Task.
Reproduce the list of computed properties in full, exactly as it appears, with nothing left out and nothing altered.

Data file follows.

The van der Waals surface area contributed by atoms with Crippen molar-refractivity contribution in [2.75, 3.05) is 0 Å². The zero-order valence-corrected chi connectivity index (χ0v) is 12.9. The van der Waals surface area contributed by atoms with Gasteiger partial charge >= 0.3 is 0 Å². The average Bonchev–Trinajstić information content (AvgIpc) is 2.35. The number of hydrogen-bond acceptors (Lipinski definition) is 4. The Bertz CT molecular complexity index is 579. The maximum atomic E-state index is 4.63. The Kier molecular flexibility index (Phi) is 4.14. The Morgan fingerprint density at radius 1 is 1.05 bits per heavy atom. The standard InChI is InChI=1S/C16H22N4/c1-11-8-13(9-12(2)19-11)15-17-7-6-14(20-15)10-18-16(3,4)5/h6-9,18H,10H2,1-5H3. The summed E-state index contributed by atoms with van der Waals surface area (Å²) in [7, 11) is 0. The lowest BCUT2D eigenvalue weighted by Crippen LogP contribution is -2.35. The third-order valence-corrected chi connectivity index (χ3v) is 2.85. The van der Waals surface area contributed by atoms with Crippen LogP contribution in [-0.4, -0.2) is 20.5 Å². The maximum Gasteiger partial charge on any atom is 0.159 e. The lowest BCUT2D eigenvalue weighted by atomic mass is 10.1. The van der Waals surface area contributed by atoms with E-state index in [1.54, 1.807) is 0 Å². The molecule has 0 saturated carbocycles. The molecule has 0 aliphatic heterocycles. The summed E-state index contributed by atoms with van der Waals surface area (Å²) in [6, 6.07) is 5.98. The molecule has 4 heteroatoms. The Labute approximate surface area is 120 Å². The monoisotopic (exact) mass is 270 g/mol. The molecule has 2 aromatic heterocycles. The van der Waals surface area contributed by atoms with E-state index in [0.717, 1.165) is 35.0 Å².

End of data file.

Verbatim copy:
The van der Waals surface area contributed by atoms with Crippen molar-refractivity contribution in [2.75, 3.05) is 0 Å². The zero-order valence-corrected chi connectivity index (χ0v) is 12.9. The van der Waals surface area contributed by atoms with Gasteiger partial charge >= 0.3 is 0 Å². The average Bonchev–Trinajstić information content (AvgIpc) is 2.35. The number of hydrogen-bond acceptors (Lipinski definition) is 4. The Bertz CT molecular complexity index is 579. The maximum atomic E-state index is 4.63. The Kier molecular flexibility index (Phi) is 4.14. The Morgan fingerprint density at radius 1 is 1.05 bits per heavy atom. The standard InChI is InChI=1S/C16H22N4/c1-11-8-13(9-12(2)19-11)15-17-7-6-14(20-15)10-18-16(3,4)5/h6-9,18H,10H2,1-5H3. The summed E-state index contributed by atoms with van der Waals surface area (Å²) in [7, 11) is 0. The lowest BCUT2D eigenvalue weighted by Crippen LogP contribution is -2.35. The third-order valence-corrected chi connectivity index (χ3v) is 2.85. The van der Waals surface area contributed by atoms with Crippen LogP contribution in [-0.4, -0.2) is 20.5 Å². The maximum Gasteiger partial charge on any atom is 0.159 e. The lowest BCUT2D eigenvalue weighted by atomic mass is 10.1. The van der Waals surface area contributed by atoms with E-state index in [1.54, 1.807) is 0 Å². The molecule has 0 saturated carbocycles. The molecule has 0 aliphatic heterocycles. The summed E-state index contributed by atoms with van der Waals surface area (Å²) in [6, 6.07) is 5.98. The molecule has 4 heteroatoms. The Labute approximate surface area is 120 Å². The monoisotopic (exact) mass is 270 g/mol. The molecule has 2 aromatic heterocycles. The van der Waals surface area contributed by atoms with E-state index in [0.717, 1.165) is 35.0 Å².